Movie making is a work of art or a cultural show piece that reflects the cultural nuances of a certain generation and society. Compared to other forms of media, the film is a relatively new medium though it has already scaled great heights over the years. Films are a very powerful and influential means of educating people. A popular Chinese proverb says that ‘a picture is worth a thousand words’. We can say that films are very effective in instructing and educating people.
The popularity of films easily spreads to their makers too. People identify certain films and the way they are made or the message they carry with that of the makers. Some all time favorite moviemakers are Alfred Hitchcock, D.W. Griffith, Orson Welles, Jean-Luc Godard, Sergei Eisenstein, Charlie Chaplin, Federico Fellini, Jean Renoir, Ingmar Bergman, and Akira Kurosawa.
The British born moviemaker cum producer, Alfred Hitchcock, is considered as the pioneer of suspense and thriller movies. He directed nearly sixty films whose time span ranged from the silent to the talkies era. Hitchcock is one of the best known and most popular of moviemakers of all time. The major elements of his movies are fear and fantasy where the protagonists are innocent people. They are shown as caught up in various circumstances that are mostly beyond their control and understanding.
In 1925 Alfred Hitchcock directed his first movie The pleasure Garden that was a major commercial success. Some of his other popular movies are Rebecca, Psycho, Dial M for Murder, The Man Who Knew Too Much, etc.
D.W. Griffith, often considered as the father of modern movie making, made over 450 short films. His movies consist of two parts. He was good at both story-telling as well as technical know how. He is best known for his controversial 1915 film The birth of a Nation. Through his mastery in editing, he invented and popularized the concept of cross cutting. In layman’s terms, this means alternating between different events with the aim of building suspense. His cinematographer, Billy Bitzer, shares a lot of the credit for cinematic innovations. Some of his commercially successful movies are Broken Blossom, Way down East, and Orphans of the Storm.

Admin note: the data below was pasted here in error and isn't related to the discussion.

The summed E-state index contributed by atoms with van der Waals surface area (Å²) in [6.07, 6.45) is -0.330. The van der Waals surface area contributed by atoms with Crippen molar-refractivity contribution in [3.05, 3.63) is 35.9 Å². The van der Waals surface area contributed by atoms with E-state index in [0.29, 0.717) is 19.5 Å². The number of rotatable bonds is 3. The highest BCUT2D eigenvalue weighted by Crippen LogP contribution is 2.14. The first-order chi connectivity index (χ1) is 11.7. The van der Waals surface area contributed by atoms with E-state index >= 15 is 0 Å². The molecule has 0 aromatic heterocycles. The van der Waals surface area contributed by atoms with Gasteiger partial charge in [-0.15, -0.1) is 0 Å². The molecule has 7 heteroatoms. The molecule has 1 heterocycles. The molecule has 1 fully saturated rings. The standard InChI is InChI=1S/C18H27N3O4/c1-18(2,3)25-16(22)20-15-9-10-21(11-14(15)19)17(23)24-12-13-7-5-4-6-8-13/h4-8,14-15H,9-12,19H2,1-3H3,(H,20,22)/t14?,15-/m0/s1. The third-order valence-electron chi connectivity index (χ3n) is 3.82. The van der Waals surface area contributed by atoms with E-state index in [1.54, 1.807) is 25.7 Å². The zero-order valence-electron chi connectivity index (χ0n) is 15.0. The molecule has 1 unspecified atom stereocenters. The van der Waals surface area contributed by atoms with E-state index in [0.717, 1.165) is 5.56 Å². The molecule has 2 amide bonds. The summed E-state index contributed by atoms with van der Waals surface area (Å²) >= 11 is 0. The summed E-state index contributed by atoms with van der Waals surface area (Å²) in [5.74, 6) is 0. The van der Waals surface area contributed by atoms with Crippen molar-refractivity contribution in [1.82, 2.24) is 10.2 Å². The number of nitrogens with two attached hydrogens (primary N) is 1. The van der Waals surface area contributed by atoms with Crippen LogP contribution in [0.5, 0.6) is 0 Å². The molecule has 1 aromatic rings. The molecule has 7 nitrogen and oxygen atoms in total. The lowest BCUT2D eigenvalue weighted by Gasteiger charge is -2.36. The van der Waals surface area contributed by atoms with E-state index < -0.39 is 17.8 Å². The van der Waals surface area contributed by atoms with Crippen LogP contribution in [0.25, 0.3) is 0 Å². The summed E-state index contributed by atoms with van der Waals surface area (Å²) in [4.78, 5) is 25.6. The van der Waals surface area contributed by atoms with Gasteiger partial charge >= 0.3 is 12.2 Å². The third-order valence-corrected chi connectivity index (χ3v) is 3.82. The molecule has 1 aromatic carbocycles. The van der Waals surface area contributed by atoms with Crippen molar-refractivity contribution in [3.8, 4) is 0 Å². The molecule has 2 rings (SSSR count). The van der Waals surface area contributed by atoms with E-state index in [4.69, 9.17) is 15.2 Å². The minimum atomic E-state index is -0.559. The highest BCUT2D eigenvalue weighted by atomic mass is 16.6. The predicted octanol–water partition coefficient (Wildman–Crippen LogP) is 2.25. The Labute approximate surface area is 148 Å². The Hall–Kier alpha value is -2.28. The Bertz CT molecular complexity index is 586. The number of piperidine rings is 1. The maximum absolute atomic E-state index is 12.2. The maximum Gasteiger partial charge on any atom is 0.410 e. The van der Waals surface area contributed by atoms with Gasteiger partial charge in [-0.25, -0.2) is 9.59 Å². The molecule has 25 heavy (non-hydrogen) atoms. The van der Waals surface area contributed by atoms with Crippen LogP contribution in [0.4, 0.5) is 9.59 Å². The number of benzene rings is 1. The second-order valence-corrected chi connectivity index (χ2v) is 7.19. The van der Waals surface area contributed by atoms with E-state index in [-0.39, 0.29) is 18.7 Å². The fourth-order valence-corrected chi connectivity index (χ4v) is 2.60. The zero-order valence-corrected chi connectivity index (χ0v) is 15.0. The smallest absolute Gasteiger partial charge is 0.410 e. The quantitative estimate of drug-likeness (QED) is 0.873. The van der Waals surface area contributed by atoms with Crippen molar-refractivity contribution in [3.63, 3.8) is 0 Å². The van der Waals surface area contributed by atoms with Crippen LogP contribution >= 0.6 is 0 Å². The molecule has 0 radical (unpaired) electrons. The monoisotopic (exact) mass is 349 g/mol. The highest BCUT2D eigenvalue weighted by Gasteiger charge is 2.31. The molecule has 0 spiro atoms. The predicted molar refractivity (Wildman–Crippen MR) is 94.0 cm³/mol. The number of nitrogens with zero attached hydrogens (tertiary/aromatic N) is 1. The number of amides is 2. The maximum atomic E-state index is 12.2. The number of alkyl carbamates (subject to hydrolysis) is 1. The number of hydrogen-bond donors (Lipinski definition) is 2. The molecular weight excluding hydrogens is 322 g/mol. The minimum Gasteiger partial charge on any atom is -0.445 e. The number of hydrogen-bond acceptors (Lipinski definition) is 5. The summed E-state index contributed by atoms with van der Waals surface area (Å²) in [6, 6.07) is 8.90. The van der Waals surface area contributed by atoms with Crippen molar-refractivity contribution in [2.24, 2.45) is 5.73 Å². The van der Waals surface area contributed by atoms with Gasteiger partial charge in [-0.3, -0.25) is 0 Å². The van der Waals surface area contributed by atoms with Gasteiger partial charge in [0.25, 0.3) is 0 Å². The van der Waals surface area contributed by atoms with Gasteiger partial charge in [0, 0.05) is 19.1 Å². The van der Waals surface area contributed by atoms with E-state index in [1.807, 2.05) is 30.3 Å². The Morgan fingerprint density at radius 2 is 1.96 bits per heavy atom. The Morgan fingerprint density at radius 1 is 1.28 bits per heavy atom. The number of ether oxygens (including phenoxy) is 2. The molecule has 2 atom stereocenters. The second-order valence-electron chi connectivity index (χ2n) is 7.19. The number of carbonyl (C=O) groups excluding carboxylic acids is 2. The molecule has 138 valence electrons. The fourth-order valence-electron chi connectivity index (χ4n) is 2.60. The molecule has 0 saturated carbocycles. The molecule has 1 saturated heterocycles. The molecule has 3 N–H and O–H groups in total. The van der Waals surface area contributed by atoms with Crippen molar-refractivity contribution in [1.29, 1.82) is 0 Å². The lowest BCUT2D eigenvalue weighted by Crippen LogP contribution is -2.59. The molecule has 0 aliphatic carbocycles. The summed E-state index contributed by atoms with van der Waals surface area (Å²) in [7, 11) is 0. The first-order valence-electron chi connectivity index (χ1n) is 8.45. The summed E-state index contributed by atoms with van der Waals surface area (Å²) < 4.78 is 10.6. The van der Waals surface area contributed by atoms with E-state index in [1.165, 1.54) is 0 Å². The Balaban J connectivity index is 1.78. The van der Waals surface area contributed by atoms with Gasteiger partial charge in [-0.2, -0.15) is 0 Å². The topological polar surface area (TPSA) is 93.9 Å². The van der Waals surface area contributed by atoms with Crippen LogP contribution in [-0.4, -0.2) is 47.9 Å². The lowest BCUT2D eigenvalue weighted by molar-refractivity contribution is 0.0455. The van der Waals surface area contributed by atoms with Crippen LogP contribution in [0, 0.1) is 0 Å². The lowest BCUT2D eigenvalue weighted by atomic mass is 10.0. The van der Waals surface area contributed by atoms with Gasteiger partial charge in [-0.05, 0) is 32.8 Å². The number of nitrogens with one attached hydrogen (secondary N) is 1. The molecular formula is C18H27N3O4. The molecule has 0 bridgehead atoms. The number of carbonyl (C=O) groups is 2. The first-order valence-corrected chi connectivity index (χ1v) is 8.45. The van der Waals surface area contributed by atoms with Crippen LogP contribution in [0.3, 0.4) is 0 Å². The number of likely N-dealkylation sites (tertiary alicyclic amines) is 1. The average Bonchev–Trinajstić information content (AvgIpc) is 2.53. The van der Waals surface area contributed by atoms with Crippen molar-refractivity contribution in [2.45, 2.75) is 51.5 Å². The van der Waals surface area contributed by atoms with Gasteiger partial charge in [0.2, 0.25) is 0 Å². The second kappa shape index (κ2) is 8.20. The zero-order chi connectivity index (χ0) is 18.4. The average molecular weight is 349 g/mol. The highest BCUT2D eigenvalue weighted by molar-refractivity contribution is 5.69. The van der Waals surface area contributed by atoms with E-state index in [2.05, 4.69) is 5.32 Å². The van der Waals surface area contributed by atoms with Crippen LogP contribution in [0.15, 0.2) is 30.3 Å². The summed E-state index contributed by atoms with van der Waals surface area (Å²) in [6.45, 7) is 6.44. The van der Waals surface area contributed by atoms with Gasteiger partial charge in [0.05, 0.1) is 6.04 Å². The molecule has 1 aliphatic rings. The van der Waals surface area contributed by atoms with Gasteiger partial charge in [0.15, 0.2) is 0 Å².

Sergei Eisenstein was a revolutionary Soviet Russian film director known for his ground breaking use of montage. He believed that editing could be used for more than just clarifying a scene or a moment, or for establishing a linkage of a related scene. Though his films were silent they are still noted for their innovations. Some of his masterpieces are Strike, Battleship Potemkin, and Oktober.
The silent movies of Charlie Chaplin have the strange ability of talking to the audience. Hence, he is counted as one of the all time favorite moviemakers. He was one of the first Hollywood superstars who drew a record number of audiences to the theatres. We can say that his movies stood between entertainment for children and the seriousness of adults. His movies talked about social, political, and economic injustice, all in such an appealing way that it seemed less didactic and more entertaining.
In the movies of Jean Renoir, one glimpses the world of art and film mingled into each other. He engaged masterful visuals with the help of lighting, location, focus and camera angle that added a new and exciting dimension to the film. The well-known films of Renoir are The River, Diary of Chambermaid, and The Woman on the Beach.
The above lists tell us that these moviemakers have dared to break all the rules and take risks. They are therefore remembered and respected for what they did without bowing down to established notions, and traditional norms of filmmaking. Their work is a blend of creativity and a daring attitude that transforms them into all time favorite moviemakers.
Source by Victor Epand